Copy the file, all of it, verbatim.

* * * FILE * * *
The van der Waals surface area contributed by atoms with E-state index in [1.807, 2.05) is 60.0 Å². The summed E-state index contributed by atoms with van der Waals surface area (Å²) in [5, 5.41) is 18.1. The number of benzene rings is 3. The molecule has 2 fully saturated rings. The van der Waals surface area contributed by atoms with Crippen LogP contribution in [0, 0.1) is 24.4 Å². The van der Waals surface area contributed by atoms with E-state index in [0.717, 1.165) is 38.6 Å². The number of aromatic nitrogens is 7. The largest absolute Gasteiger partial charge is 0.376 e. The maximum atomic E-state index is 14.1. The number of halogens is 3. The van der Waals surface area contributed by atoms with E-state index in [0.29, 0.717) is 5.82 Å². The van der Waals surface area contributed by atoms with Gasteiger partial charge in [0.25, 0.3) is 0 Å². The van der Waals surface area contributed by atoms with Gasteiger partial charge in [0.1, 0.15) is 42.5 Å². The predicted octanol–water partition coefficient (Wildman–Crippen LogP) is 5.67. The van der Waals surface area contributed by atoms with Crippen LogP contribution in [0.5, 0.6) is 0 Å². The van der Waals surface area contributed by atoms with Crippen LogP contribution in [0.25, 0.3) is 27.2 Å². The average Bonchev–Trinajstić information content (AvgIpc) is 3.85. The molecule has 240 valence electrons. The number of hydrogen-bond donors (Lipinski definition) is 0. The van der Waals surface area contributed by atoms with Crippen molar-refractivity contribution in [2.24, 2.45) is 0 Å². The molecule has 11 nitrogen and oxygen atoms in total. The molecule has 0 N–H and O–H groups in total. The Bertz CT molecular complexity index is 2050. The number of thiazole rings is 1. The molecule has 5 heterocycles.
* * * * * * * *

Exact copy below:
The van der Waals surface area contributed by atoms with E-state index in [1.807, 2.05) is 60.0 Å². The summed E-state index contributed by atoms with van der Waals surface area (Å²) in [5, 5.41) is 18.1. The number of benzene rings is 3. The molecule has 2 fully saturated rings. The van der Waals surface area contributed by atoms with Crippen LogP contribution in [0, 0.1) is 24.4 Å². The van der Waals surface area contributed by atoms with E-state index in [0.717, 1.165) is 38.6 Å². The number of aromatic nitrogens is 7. The largest absolute Gasteiger partial charge is 0.376 e. The maximum atomic E-state index is 14.1. The number of halogens is 3. The van der Waals surface area contributed by atoms with E-state index in [0.29, 0.717) is 5.82 Å². The van der Waals surface area contributed by atoms with Gasteiger partial charge in [0.25, 0.3) is 0 Å². The van der Waals surface area contributed by atoms with Gasteiger partial charge in [0.1, 0.15) is 42.5 Å². The predicted octanol–water partition coefficient (Wildman–Crippen LogP) is 5.67. The van der Waals surface area contributed by atoms with Crippen LogP contribution in [0.5, 0.6) is 0 Å². The van der Waals surface area contributed by atoms with Crippen LogP contribution in [0.25, 0.3) is 27.2 Å². The average Bonchev–Trinajstić information content (AvgIpc) is 3.85. The molecule has 240 valence electrons. The number of hydrogen-bond donors (Lipinski definition) is 0. The van der Waals surface area contributed by atoms with Crippen molar-refractivity contribution in [2.24, 2.45) is 0 Å². The molecule has 11 nitrogen and oxygen atoms in total. The molecule has 0 N–H and O–H groups in total. The Bertz CT molecular complexity index is 2050. The number of thiazole rings is 1. The molecule has 5 heterocycles.